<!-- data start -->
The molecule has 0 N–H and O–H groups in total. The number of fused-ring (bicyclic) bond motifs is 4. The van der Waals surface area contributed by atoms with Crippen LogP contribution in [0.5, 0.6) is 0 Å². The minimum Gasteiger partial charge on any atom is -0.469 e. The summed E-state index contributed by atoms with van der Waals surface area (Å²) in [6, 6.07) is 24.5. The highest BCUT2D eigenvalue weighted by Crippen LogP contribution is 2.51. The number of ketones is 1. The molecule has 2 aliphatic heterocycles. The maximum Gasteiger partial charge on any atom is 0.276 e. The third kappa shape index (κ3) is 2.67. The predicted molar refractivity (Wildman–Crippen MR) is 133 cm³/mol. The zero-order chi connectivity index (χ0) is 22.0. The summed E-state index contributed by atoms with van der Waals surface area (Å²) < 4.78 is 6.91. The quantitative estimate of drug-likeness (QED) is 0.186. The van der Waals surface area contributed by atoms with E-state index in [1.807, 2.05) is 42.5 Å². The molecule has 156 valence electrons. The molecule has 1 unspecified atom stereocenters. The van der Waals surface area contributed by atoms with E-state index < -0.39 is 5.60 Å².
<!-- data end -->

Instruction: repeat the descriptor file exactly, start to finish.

The molecule has 0 N–H and O–H groups in total. The number of fused-ring (bicyclic) bond motifs is 4. The van der Waals surface area contributed by atoms with Crippen LogP contribution in [0.5, 0.6) is 0 Å². The minimum Gasteiger partial charge on any atom is -0.469 e. The summed E-state index contributed by atoms with van der Waals surface area (Å²) in [6, 6.07) is 24.5. The highest BCUT2D eigenvalue weighted by Crippen LogP contribution is 2.51. The number of ketones is 1. The molecule has 2 aliphatic heterocycles. The maximum Gasteiger partial charge on any atom is 0.276 e. The third kappa shape index (κ3) is 2.67. The predicted molar refractivity (Wildman–Crippen MR) is 133 cm³/mol. The zero-order chi connectivity index (χ0) is 22.0. The summed E-state index contributed by atoms with van der Waals surface area (Å²) < 4.78 is 6.91. The quantitative estimate of drug-likeness (QED) is 0.186. The van der Waals surface area contributed by atoms with E-state index in [1.807, 2.05) is 42.5 Å². The molecule has 156 valence electrons. The molecule has 1 unspecified atom stereocenters. The van der Waals surface area contributed by atoms with E-state index < -0.39 is 5.60 Å².